Connecticut 2020: The Future of Transportation

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    NEWSLETTERS

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    Well, we may not be driving the way of the Jetsons in 2020.

    Will we be zipping around town Jetsons-style by the year 2020?  Probably not, but the future of transportation in Connecticut will likely be quite different than it is now.

    You can forget those highway headaches, hopefully.  Fast forward ten years, and you'll probably find far more of us riding the rails.  Don't expect to see a Japanese bullet train speeding through our state, but high speed is a high priority.  That's because the feds are handing out $8 billion for those projects around the country.

    Here in our area, we may see that long talked about, but stalled, commuter line from New Haven to Springfield. 

    "I think the next 12 months will be key to whether this actually moves forward or not," said state senator Donald DeFronzo, (D) New Britain, who chairs the legislature's transportation committee.  The project is gaining some momentum and, if approved, could be operational in about five years, according to transportation officials. 

    "It would open up all of central Connecticut to rapid commute into New York City and the opportunity that presents for development in Connecticut would be enormous," said DeFronzo.  Of course, that's barring political problems and funding fights in a tough economy.

    Also in Connecticut, the fate of the New Britain to Hartford busway should be decided soon, after being stuck in park for about 12 years.  But it looks like lawmakers may still not be lining up to hop on board.  "With all the discussion about rail these days, there's been some discussion about maybe we ought to substitute rail for the busway," said DeFronzo.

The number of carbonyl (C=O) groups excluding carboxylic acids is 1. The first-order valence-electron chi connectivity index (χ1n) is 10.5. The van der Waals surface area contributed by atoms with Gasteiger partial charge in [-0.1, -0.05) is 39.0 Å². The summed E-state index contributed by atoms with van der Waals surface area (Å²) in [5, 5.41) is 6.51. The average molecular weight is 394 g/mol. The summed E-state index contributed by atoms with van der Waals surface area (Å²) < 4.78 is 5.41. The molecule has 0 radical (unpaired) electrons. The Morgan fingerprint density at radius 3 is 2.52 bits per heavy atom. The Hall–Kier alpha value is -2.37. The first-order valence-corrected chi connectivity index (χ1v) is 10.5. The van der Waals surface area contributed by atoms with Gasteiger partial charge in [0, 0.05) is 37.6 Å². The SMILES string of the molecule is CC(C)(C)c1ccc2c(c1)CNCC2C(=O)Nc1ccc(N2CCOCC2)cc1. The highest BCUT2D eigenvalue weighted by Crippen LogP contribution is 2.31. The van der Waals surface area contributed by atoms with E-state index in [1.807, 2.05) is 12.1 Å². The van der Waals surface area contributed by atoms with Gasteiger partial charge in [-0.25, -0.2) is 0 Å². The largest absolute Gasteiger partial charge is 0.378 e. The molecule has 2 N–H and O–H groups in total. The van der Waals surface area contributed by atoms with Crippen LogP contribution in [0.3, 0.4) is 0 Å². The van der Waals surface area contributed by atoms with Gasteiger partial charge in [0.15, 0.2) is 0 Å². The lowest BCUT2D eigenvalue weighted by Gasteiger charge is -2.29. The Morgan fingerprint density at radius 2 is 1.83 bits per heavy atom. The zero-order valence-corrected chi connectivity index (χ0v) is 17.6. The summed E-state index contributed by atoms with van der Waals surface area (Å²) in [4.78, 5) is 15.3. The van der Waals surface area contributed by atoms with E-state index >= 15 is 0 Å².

When it comes to cars in a decade, expect them to cruise closer to driving themselves.  Some cars can already park themselves, or have options to assist a driver with parking.  Also, Volvo already has technology allowing cars to automatically brake when you creep too close to another car, said Chip Gengras of the Gengras Auto Group.  Also, the company offers similar features that help prevent car-pedestrian accidents, said Gengras.

    "They've done some real intense safety work on their vehicles, which I think you'll see more and more of," said Gengras.  "Drive themselves, I'm not sure."

    When it comes to gadgets, your car could easily act like a bank in a decade.  We could see EZ Pass style debit systems that would work in fast food drive thrus, technology that would put the brakes on cash payments.

    Expect to see smaller cars, and you'll see more diesel models on the roads, according to the experts. 

    Electric cars, like the Chevy Volt due out next year, and even hydrogen cars will likely be the new 'wow' wheels. 

    The question: will the infrastructure be in place to support those kinds of cars?  "Right now, it's pretty easy to go to a gas station and fill up," said Jonathan Gengras of the Gengras Auto Group.

    As technology speeds up over the next ten years, there's no crystal ball to forecast exactly what changes we will see with transportation in Connecticut.  However, all indications point to a big shift from a car and highway centered state, to one where mass transit truly makes its mark.